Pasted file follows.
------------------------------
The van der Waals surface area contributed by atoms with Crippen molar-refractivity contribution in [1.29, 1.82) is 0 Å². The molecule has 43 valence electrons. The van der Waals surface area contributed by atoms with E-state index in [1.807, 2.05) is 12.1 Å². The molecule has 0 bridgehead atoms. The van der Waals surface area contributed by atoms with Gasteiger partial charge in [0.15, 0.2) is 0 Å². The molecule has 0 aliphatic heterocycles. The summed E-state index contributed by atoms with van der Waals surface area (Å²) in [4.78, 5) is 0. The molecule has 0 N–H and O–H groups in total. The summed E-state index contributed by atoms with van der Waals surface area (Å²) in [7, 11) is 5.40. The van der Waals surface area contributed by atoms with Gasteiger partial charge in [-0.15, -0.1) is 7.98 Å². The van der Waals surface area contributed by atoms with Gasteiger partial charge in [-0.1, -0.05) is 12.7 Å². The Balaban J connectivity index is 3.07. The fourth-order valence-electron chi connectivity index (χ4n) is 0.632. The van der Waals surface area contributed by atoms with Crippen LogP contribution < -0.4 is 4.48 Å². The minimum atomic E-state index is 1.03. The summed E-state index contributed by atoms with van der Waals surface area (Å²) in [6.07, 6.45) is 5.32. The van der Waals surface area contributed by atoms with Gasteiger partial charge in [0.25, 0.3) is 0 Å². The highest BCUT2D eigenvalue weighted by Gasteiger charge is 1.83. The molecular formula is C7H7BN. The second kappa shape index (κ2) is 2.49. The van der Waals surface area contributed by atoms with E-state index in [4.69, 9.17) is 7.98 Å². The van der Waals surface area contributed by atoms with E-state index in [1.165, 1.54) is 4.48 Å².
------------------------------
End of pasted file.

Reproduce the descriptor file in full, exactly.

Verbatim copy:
The van der Waals surface area contributed by atoms with Crippen molar-refractivity contribution in [1.29, 1.82) is 0 Å². The molecule has 43 valence electrons. The van der Waals surface area contributed by atoms with E-state index in [1.807, 2.05) is 12.1 Å². The molecule has 0 bridgehead atoms. The van der Waals surface area contributed by atoms with Gasteiger partial charge in [0.15, 0.2) is 0 Å². The molecule has 0 aliphatic heterocycles. The summed E-state index contributed by atoms with van der Waals surface area (Å²) in [4.78, 5) is 0. The molecule has 0 N–H and O–H groups in total. The summed E-state index contributed by atoms with van der Waals surface area (Å²) in [7, 11) is 5.40. The van der Waals surface area contributed by atoms with Gasteiger partial charge in [-0.15, -0.1) is 7.98 Å². The van der Waals surface area contributed by atoms with Gasteiger partial charge in [-0.1, -0.05) is 12.7 Å². The Balaban J connectivity index is 3.07. The fourth-order valence-electron chi connectivity index (χ4n) is 0.632. The van der Waals surface area contributed by atoms with Crippen LogP contribution < -0.4 is 4.48 Å². The minimum atomic E-state index is 1.03. The summed E-state index contributed by atoms with van der Waals surface area (Å²) in [6.07, 6.45) is 5.32. The van der Waals surface area contributed by atoms with Gasteiger partial charge in [0.25, 0.3) is 0 Å². The highest BCUT2D eigenvalue weighted by Gasteiger charge is 1.83. The molecular formula is C7H7BN. The second kappa shape index (κ2) is 2.49. The van der Waals surface area contributed by atoms with E-state index in [4.69, 9.17) is 7.98 Å². The van der Waals surface area contributed by atoms with E-state index in [1.165, 1.54) is 4.48 Å².